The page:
MONROE, CT — A developer planning to build a Starbucks coffee shop at 255 Monroe Turnpike made tweaks to improve traffic flow in the parking lot and added a buffer of trees for residential neighbors to the northwest of the property.
At the close of the hearing Thursday, it was enough for the Planning and Zoning Commission to direct Planning and Zoning Administrator Rick Schultz to draft a resolution of approval for members to vote on at their next meeting.
“I think it’s a good application,” said Chairman Michael O’Reilly, who asked for a consensus vote on the project.
Secretary Ryan Condon, Commissioner Robert Westlund and Dominic Smeraglino, a seated alternate, agreed to move forward with a resolution.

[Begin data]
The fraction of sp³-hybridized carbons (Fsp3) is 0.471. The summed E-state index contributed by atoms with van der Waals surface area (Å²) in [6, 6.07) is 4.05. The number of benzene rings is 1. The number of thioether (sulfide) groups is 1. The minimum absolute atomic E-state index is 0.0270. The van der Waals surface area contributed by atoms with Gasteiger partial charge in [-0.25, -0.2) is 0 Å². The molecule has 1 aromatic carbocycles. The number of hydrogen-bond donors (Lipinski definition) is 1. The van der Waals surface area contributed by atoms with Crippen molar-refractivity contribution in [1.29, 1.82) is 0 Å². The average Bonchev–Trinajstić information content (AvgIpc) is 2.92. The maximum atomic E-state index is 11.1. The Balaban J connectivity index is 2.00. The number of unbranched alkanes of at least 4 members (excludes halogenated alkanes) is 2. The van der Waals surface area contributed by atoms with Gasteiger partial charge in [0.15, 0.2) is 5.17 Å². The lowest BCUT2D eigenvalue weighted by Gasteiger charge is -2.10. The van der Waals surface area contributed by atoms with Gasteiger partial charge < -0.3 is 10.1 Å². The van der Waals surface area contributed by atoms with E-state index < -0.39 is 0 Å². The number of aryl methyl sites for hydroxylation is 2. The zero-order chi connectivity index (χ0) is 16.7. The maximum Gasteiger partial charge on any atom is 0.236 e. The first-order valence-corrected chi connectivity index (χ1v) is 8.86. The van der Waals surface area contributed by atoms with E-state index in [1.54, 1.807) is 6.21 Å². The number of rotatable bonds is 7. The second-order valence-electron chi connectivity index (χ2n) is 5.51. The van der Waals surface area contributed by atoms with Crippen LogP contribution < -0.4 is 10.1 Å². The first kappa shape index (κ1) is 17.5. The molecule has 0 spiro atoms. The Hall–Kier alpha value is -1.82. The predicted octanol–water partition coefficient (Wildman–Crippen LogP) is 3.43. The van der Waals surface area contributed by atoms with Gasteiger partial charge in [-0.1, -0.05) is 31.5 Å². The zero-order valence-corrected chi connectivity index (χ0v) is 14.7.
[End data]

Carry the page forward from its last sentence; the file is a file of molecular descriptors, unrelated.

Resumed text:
Commissioner Leon Ambrosey, the lone dissenter, said, “I’m a no.”
During the hearing, Ambrosey expressed concerns over the queuing of vehicles at the drive-thru backing up onto Spring Hill Road, posing problems for traffic safety.
He also disagreed with the applicant’s attorney, Kevin J. Curseaden’s contention that the zone line extends to the middle of Route 111 (Monroe Turnpike) in front of the property, making the lot an acre.
Because of this, the applicant, 255 Monroe Turnpike LLC, withdrew its petition for a regulation amendment on minimum lot size regulations for the Main Street Design District. The regulation currently requires lots to be a minimum of one acre.